Saturday, September 14, 2013

Should we protect high cost subscription scholarly journals? Why not support scholars instead?

Dana Roth on the GOAL open access list has raised a question about whether subscription journals like the 'Journal of Comparative Neurology', with a subscription price of $30,860, would be sustainable with green open access. The subject line is Disruption vs. Protection. Following is my response:

A journal publishing 234 articles per year charging $30,860 for a subscription SHOULD be disrupted, on the basis of price. At this rate it would cost 7 times more to provide access to only the medical schools in North America than to provide open access to everyone, everywhere with an internet connection, even at the rates of a for-profit professional commercial publisher's very high impact journal. At the rates of The Journal of Machine Learning, aptly described by Shieber as an efficient journal, all of the articles published in this journal could be made open access for a total cost that is less than 10% of a single subscription.


The Association of American Medical Colleges accredits 141 medical schools in the U.S. and Canada alone. If each one of these schools purchased a subscription at $30,860, that would add up to revenue of $4.3 million per year.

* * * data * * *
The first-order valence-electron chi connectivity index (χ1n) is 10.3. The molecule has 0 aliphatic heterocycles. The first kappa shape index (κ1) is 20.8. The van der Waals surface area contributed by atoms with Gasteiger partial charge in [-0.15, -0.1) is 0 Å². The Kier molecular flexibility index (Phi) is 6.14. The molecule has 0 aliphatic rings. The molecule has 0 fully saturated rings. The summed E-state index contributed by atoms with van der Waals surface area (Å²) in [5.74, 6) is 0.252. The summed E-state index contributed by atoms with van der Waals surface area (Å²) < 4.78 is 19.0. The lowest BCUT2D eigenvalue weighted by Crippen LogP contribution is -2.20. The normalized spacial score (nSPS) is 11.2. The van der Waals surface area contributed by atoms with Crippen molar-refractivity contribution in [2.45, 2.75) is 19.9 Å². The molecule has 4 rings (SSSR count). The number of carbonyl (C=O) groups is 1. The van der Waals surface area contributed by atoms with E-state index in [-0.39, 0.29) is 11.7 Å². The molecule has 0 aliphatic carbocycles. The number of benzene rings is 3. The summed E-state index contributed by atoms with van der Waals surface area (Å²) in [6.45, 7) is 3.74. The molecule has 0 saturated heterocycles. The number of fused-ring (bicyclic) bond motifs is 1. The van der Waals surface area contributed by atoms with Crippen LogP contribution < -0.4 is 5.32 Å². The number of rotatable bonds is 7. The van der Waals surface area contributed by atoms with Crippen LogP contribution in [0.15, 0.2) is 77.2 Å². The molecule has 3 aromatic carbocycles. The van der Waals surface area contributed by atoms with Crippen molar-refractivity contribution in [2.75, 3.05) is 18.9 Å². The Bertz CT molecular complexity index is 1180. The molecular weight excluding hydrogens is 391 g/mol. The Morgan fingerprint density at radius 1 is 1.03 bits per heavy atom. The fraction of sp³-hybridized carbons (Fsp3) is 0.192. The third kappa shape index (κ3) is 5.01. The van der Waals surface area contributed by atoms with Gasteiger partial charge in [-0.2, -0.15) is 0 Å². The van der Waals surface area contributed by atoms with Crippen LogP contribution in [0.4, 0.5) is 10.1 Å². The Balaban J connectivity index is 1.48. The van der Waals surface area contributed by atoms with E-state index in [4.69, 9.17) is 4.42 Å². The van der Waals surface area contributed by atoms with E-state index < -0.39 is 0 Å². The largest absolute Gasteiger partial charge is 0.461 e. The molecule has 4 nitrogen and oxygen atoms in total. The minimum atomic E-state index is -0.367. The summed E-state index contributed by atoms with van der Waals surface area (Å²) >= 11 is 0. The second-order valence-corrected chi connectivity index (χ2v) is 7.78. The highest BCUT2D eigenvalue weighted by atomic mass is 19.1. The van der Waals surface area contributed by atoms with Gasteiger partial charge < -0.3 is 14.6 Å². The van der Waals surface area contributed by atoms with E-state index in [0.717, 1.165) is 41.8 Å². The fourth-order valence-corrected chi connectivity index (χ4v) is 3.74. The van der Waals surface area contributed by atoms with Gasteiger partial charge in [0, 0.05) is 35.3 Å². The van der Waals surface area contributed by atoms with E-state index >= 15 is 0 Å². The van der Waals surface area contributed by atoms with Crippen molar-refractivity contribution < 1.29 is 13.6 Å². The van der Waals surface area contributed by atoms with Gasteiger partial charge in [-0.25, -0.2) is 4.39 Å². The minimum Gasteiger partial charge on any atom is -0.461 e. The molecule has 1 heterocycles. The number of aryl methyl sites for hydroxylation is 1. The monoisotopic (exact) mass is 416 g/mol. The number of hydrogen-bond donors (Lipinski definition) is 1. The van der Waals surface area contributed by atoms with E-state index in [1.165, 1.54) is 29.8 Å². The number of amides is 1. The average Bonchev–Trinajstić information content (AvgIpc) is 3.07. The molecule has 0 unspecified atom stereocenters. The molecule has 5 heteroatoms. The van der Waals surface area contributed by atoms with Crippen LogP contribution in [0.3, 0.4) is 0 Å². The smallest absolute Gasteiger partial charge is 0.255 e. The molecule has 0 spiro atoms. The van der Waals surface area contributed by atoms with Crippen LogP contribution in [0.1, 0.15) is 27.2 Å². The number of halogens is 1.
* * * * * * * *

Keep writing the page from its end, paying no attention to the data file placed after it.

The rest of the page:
$4.3 million would be sufficient to pay open access article processing fees for 1,657 articles at the rates of the professional for-profit BioMedCentral's very-high-impact journal Genome Biology (U.S. $2,265).

Shieber describes the approach and costs (average $10 per article) of the Journal of Machine Learning on his blog The Occasional Pamphlet:

The question should be how we can protect and sustain high-quality scholarly publishing in an open access environment - not how to protect such mind-boggling inefficiency as journals that charge over $30,000 for a subscription!

Those who think that it is important to sustain scholarly journals so that a surplus can assist with things like education might want to consider whether medical schools should immediately cancel this journal and offer a medical student a $30,000 scholarship instead.

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